But based on sheer volume, as the 2004 PGA Tour season begins Thursday at the Mercedes Championships in Hawaii, the internationals seemingly are poised to make huge noise.
Twelve years ago, players from four countries, including the United States, had status on Tour. Of the 18 international players currently ranked in the world top 40, a total of 15 plan to play at least 15 events in the States this year. They represent 10 countries.
"It's amazing. You see a lot more guys coming over here," said Howell as Poulter bashed balls nearby on Orlando's Leadbetter Academy practice range. "They obviously are top-ranked players in the world, and they want to get a chance to take on guys like Tiger Woods and Ernie Els and Vijay Singh on a full-time basis. I think it's fantastic. I think this tour is still growing and continuing to prove why it's the best and biggest tour there is."
Be it via promotions from the Nationwide Tour, Qualifying School or other means, the internationals keep coming to America. Among the new international faces to earn a Tour card at Q-School was medalist Mathias Gronberg, a multiple winner on the European Tour who should be a solid player in the United States. He was joined by Daniel Chopra of Sweden, Arjun Atwal of India, Kevin Na of South Korea, Tjaart Van Der Walt of South Africa, long-hitting Scott Hend of Australia and Hirofumi Miyasi of Japan.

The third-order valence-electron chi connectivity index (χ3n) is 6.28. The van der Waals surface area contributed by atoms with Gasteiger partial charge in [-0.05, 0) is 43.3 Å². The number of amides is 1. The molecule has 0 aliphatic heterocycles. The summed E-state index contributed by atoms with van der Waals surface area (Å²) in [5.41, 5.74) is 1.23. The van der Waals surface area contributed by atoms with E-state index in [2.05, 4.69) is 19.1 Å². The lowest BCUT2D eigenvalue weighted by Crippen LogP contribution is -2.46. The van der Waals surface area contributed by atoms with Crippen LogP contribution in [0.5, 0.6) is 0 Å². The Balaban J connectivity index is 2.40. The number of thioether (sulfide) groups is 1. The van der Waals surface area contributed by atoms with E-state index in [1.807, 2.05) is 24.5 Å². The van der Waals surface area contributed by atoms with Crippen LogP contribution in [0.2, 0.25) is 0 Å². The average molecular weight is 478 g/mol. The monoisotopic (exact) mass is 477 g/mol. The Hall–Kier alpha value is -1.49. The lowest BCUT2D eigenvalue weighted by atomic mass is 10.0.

While world tours have improved markedly over the past decade, the PGA Tour remains Valhalla for those with the moxie -- and game -- to play against the best. If that sounds like jingoism, it isn't.